RAID can be configured in a number of different states that include RAID 0, 1, 0+1, 3, 5, 5+0, 6, 6+0, and JBOD. The use of RAID in a modern digital video workstation is very common, and configurations of RAID 0 (for performance), RAID 1 (for redundancy) or RAID 0+1 (Performance + Redundancy) are most popular.
If your projects are regularly edited in uncompressed format, or you need to play back completed projects in high resolution (1K+) then the need for RAID 0 (or a Striped RAID array as it is also known) with a minimum of 4x hard disk drives is highly recommended. This type of configuration will provide 4x the capacity, plus up to 4x the performance of a single standard alone drive; however as data is ‘striped’ across all hard drives if you were unlucky enough to experience a single physical hard drive failure you would lose the contents of all 4x hard disk drives (this is where your archive/backup drives play their role).
I would always recommend the use of a dedicated hardware RAID controller (to manage and control the RAID array) plus the use of enterprise class ‘RAID edition’ hard disk drives (that are designed to operate in high performance RAID configurations) for maximum system performance and reliability.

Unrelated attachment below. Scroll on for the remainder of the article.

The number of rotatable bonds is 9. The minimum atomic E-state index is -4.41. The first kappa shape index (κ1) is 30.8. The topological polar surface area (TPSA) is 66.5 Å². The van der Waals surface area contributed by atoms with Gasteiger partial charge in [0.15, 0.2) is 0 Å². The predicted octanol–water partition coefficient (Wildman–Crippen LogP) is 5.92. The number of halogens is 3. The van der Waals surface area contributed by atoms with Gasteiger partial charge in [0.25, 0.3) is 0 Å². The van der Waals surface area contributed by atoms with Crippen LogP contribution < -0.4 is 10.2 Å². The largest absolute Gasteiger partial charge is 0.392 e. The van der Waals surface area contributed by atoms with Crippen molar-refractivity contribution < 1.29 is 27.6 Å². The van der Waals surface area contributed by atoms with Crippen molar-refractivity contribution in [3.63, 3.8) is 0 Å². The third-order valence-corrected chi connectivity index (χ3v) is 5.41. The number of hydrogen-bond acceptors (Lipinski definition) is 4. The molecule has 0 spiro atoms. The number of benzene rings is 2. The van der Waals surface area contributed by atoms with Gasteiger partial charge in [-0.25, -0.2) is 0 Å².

What operating system is best?
This might see a fairly trivial question, but you’d be surprised how many people fall at the last hurdle and make what should be a great computer workstation a bit of a dogs dinner, by choosing the incorrect operating system.
Always stick with the professional/business editions from Microsoft (PC platforms only of course) and it is 64Bit all the way (you’ll need 64Bit to address more than 4GB of available system RAM). Check out what is certified/recommended by your main software applications (Adobe, Avid, Grass Valley, and Sony etc) and always follow the herd, and never be the guinea pig. Time is expensive and you’ll find software ‘bugs’ very hard to diagnose, report and resolve quickly (especially if you have very few people on the same operating system platform as you). Microsoft Windows 8 is a great example here.